This is going nowhere, but if Democratic backbenchers can pander to their base with go-nowhere articles of impeachment against Trump, Republican backbenchers can do the same with resolutions targeting Mueller.
Plus, let’s be real. There’s no quicker path to a guest shot on “Hannity.”
Reps. Matt Gaetz (R-Fla.), Andy Biggs (R-Ariz.) and Louie Gohmert (R-Texas), introduced a measure that, while nonbinding, would put the House on record describing Mueller, a former FBI director, as unfit to lead the probe because of his relationship with James Comey, his successor at the bureau…
The three lawmakers [also] say the [FBI] should be investigated for “willful blindness” over a seven-year-old sale of uranium production facilities to Russian interests, which conservatives have argued was approved in part by the Hillary Clinton-led State Department at the same time a party to the deal was making donations to the Clinton Foundation.
Mueller, they note, was presiding over the FBI at the time the agency was investigating a Russian bribery and extortion scheme connected to the uranium deal, but the agency declined to notify Congress of its investigation and prevented a confidential informant from notifying lawmakers.
A slightly more plausible path to reining in Mueller is being pushed by Rep. Ron DeSantis, who wants to put a hard six-month cap on the Russiagate probe. The longer the GOP waits to get behind that, though, the harder it’ll be to push it later. If and when Mueller starts indicting people who are or were inside the White House, like Mike Flynn, any attempt to derail the investigation in Congress will reek of trying to obstruct justice and shield the guilty from consequences for their wrongdoing. The consolation prize for populists after Gaetz’s and DeSantis’s proposals go down the drain will be using their defeat as ammunition in next year’s primaries, where the dreaded establishment can once again be blamed for seeming weak-kneed in the face of an assault on the president.
Trump could always effectively end the investigation by carpet-bombing Mueller with pardons for all of the Russiagate defendants, but there’s a catch to that. The president can only issue pardons for federal offenses. He has no authority to pardon defendants charged with state offenses, of which there are potentially many wrapped up in the Russisgate probe. However, some states — most notably New York — have their own very broad double jeopardy laws that prevent the state from trying someone for a crime for which he’s already been tried at the federal level. Conceivably, if Trump waits long enough in the process to issue a pardon, a defendant could be off the hook in federal court due to POTUS’s act of clemency *and* off the hook in New York state court thanks to that double jeopardy statute. Does Mueller have any tricks to prevent that? Yep, notes Jed Shugerman at Slate. It looks like he was very careful in choosing what to charge Manafort with in federal court and, more importantly, what not to charge.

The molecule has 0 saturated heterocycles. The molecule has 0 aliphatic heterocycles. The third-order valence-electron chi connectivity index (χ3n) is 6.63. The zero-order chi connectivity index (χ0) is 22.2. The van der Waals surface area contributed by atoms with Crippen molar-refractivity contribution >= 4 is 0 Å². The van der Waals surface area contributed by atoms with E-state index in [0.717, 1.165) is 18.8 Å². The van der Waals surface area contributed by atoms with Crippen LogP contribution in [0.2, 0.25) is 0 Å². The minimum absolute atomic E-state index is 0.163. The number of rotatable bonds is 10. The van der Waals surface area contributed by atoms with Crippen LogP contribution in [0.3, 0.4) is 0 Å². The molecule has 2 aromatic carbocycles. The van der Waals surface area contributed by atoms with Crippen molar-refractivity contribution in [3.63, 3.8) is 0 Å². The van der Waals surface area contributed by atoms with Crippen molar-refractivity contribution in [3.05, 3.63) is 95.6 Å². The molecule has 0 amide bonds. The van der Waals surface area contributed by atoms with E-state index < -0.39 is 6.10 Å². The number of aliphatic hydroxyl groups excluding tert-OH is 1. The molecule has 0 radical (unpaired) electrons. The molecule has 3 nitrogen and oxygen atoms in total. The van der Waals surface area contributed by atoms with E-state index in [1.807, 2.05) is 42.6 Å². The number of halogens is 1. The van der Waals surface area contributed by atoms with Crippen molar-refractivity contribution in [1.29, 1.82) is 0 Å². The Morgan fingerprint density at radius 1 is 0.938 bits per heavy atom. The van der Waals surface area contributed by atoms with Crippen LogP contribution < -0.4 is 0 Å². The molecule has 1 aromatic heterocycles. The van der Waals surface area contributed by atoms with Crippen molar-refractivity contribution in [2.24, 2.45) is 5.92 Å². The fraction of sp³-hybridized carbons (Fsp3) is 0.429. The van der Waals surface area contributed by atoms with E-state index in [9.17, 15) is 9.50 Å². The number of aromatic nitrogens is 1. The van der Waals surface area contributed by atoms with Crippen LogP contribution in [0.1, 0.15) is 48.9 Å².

Instead, Mueller wisely brought one set of charges (mostly financial crimes that preceded the campaign), and he is saving other charges that New York could also bring (tax fraud, soliciting stolen goods, soliciting/conspiring to hack computers). Mueller also knew that his indictment document on Monday would include a devastating amount of detail on paper without relying on any witnesses to testify, showing Mueller had the goods on a slam-dunk federal money laundering case. Then he dropped the hammer with the Papadopoulos plea agreement, showing Manafort and Gates that he has the goods on far more charges, both in federal and state court.
It was reported two months ago that Mueller’s office is quietly coordinating with New York Attorney General (and Trump nemesis) Eric Schneiderman on the Russiagate investigation. If Trump hands Manafort a “get out of jail free” card, Schneiderman’s almost certainly going to swoop in and hit Manafort with various charges that Mueller deliberately didn’t file in federal court precisely so that there’s no double jeopardy issue in New York state. Manafort will be back in deep legal trouble, thanks to evidence gathered by Mueller and then handed off to Schneiderman. And there won’t be a thing Trump can do about it.
Here’s Gohmert, one of the sponsors of today’s resolution, inveighing against Mueller on the House floor.